The kind of flaring fires seen in the Amazon forest this year would make the Paris climate target more difficult to achieve, scientists have warned.
The treaty aims to limit global temperature rise to well below 2C above pre-industrial times to avoid dangerous impacts.
Tree cover loss from tropical forests is estimated to account for nearly 10% of global carbon emissions.
While trees are also said to provide more than 20% of climate solutions.
They not only absorb carbon dioxide from the atmosphere, they then lock that carbon away.
The world is currently on track for a temperature rise this century of 3C or more, posing a significant challenge to the Paris ambition, according to the World Meteorological Organization.
A study last year by Global Forest Watch showed if tropical tree cover loss continued at the rate it was then it would be nearly impossible to keep warming below the pledged 2C.
"The fires in the Brazilian Amazon this year certainly pose a challenge for the climate target we have set for ourselves," said Doug Boucher, Tropical Forests & Climate Initiative scientific advisor with Union of Concerned Scientists.
"The concern is also because Brazil's basic policy of forestry has been turned on its head by the new administration and it might undo the significant progress the country saw in recent years."
The US space agency (Nasa) satellites have confirmed an uptick in fires in the Brazilian Amazon, making 2019 the most active fire year in that region since 2010.
Brazil's space agency calculates an 85% rise in fires this year.
Nasa, Brazilian agency on same page
Initially, the two space agencies appeared to have their own respective takes on the situation, but now they seem very much to be speaking with one voice on the topic.
"INPE (the Brazilian agency) also uses active fire data from Nasa's Modis (satellite) sensors to monitor fire activity in the Brazilian Amazon," said Douglas Morton, chief of the Biospheric Sciences Laboratory at Nasa's Goddard Space Flight Center.
"As a result, Nasa and INPE have the same estimates of changes in recent fire activity."
Modis detections are higher in 2019 than at this time last year in all seven states that comprise the Brazilian Amazon.
Felled trees the 'real problem'
The Brazilian government has sent in the army to fight the fires while it has rejected international aid assistance for the job.
But the fire season has just begun and there are fears that the situation could get worse.
"Even if the fires are contained now, the real worry is the cut down forests in the region," said Mr Boucher.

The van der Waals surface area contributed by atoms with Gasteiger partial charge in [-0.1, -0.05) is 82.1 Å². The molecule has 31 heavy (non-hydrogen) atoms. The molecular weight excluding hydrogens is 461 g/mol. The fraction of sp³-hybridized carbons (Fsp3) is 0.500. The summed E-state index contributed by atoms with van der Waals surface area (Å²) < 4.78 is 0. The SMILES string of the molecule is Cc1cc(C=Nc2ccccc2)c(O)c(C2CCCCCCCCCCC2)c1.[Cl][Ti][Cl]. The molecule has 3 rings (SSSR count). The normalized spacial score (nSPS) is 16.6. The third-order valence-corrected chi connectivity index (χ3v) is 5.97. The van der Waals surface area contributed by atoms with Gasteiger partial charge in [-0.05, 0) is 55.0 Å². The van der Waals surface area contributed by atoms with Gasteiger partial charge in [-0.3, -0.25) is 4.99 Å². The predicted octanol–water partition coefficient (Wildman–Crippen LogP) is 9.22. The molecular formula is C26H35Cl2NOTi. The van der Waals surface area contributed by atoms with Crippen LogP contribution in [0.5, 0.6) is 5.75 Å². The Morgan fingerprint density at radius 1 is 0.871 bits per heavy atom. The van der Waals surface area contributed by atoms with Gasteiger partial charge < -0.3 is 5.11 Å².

He explained that as soon as trees are felled, they begin to release the carbon dioxide stored in them, whether or not they are set alight.
Experts say trees are first felled to clear the forests for agriculture, cattle-ranching or mining in the tropical region.
Fires are then set to create the space and to pass the nutrients from burnt vegetation into the soil.
Annual gross carbon dioxide emissions from tree cover loss in tropical countries averaged 4.8 gigatonnes per year between 2015 and 2017, according to Global Forest Watch.
"If tropical deforestation were a country, it would rank third in carbon dioxide-equivalent emissions, only behind China and the US."
The Amazon is the world's biggest rainforest and the Brazilian share of the forest is nearly two-thirds.
The fires in the Brazilian Amazon basin this year had emitted 228 megatonnes of CO2-equivalent by last week, according to the EU's Copernicus Atmosphere Monitoring Service.
"The question is how far the frontiers of fire will move and how much of the remaining forests will be degraded by the smoke of these fires," said Rod Taylor, global director of the forest programme at the World Resources Institute.
"And are they going to break the record of deforestation of the early 2000s?
"This is all very worrying in regards to the global climate target."
Across the Brazilian border, rainforest in Bolivia is also burning.
The size of the fires is estimated to have doubled since Thursday. About one million hectares - or more than 3,800 square miles - is affected.
The Intergovernmental Panel on Climate Change (IPCC) recently brought out a report highlighting the damage being done to the land surface of the planet.
It said human activities were degrading soils, expanding deserts, felling forests, driving out wildlife, and draining peatlands.
In the process, the IPCC added, land was been turned from an asset that combats climate change into a major source of carbon.
But scientists also say that deforestation presents just a share of the climate problem, and a relatively small one at that.
"The fundamental issue in fighting climate change is fossil fuels," said Guido van der Werf, a climate scientist with Vrije Universiteit of Amsterdam.
"It might be too early to draw conclusions about how much of climate damage these fires in the Amazon have done.
"And even if we find that out, it will be a few percent of global fossil fuel emissions at most. But, obviously, the Amazon also has many other functions that will suffer from deforestation."
There have been big forest fires in other parts of the world including in Indonesia, Siberia and Europe in recent days.